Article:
Suspected Taliban militants have kidnapped nine Shia passengers in Afghanistan’s northern province of Sar-e Pol and transferred them to unknown locations, local officials say.
“The ill-fated passengers were going from provincial capital, Sar-e Pol city, to [the province’s] Balkhab district Wednesday morning when a group of armed people, presumably Taliban militants, intercepted their vehicles in Damarda area,” Hayatullah Alamai, a member of Sar-e Pol provincial council, told China’s official Xinhua news agency.
Alamai did not provide further details about the abduction in Sar-e Pol, located 350 kilometers (217 miles) north of the Afghan capital city of Kabul.
Ghulam Nabi Khuram, another provincial council member in Sar-e Pol, also confirmed the event, blaming the Taliban for the kidnapping.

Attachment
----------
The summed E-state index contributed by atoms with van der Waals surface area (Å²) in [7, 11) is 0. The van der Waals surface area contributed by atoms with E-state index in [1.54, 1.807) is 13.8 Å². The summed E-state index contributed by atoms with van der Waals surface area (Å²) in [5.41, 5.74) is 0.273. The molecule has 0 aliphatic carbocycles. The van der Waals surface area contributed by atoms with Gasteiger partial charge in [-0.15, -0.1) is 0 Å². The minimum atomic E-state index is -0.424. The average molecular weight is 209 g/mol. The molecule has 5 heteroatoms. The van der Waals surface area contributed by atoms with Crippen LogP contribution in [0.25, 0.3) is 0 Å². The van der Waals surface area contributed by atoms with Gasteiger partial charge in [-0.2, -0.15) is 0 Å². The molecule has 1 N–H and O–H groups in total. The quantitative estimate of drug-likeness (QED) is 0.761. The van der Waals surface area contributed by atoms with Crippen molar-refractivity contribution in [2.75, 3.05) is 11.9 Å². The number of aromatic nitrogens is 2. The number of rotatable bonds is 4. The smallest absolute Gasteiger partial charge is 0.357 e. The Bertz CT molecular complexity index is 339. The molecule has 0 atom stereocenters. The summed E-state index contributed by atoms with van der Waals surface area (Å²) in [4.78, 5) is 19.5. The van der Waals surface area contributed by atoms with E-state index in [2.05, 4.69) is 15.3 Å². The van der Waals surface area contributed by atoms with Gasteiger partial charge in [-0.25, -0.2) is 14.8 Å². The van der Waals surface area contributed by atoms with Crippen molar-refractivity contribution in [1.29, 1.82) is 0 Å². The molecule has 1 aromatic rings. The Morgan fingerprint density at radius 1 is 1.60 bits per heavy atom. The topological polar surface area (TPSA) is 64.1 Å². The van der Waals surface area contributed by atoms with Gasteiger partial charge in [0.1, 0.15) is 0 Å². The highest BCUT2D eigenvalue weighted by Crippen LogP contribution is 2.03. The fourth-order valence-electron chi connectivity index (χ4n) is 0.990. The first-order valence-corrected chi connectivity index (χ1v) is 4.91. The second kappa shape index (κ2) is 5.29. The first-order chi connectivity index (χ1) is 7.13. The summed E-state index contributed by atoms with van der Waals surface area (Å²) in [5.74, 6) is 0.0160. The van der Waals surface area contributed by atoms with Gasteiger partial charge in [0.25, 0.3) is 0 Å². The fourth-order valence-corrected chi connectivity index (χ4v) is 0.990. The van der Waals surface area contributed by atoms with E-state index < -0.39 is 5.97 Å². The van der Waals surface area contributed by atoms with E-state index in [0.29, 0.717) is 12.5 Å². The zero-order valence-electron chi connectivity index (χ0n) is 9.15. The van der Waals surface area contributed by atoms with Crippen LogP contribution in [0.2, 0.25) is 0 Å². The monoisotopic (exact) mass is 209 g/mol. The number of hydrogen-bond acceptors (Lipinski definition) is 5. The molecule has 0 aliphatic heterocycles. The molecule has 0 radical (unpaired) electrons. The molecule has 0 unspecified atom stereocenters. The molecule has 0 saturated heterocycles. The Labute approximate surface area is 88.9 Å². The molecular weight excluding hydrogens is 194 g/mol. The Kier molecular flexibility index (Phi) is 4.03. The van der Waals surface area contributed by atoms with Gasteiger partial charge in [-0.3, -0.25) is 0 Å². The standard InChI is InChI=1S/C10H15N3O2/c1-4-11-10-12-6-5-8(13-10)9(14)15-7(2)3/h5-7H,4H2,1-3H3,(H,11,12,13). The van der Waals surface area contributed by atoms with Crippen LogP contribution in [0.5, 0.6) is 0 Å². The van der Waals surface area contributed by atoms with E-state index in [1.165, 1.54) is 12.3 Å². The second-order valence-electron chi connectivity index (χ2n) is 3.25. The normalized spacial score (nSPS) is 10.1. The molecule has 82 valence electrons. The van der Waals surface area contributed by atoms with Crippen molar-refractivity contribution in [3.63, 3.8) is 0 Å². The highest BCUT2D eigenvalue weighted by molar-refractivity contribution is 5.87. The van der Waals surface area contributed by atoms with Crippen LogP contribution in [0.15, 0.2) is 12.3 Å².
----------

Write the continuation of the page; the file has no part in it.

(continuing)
Abductions are common in the violence-hit Afghanistan that has suffered decades of continuous war.
In a similar incident, unknown gunmen kidnapped four people in the northern province of Balkh on Sunday night. The abductees’ fate is still unknown.
On February 23, masked gunmen abducted 31 Shia Muslims who were traveling on two buses in Afghanistan’s central province of Zabul. The government has yet to secure their release.
Although the Taliban was removed from power after the United States and its allies invaded Afghanistan in 2001 as part of Washington’s so-called war on terror, the country is still grappling with insecurity.
The US-led combat mission in Afghanistan ended on December 31, 2014. However, at least 13,500 foreign forces, mainly from the US, have remained in the country in what Washington is calling a support mission. The NATO says the forces will focus mainly on counterterrorism and training Afghan soldiers and policemen.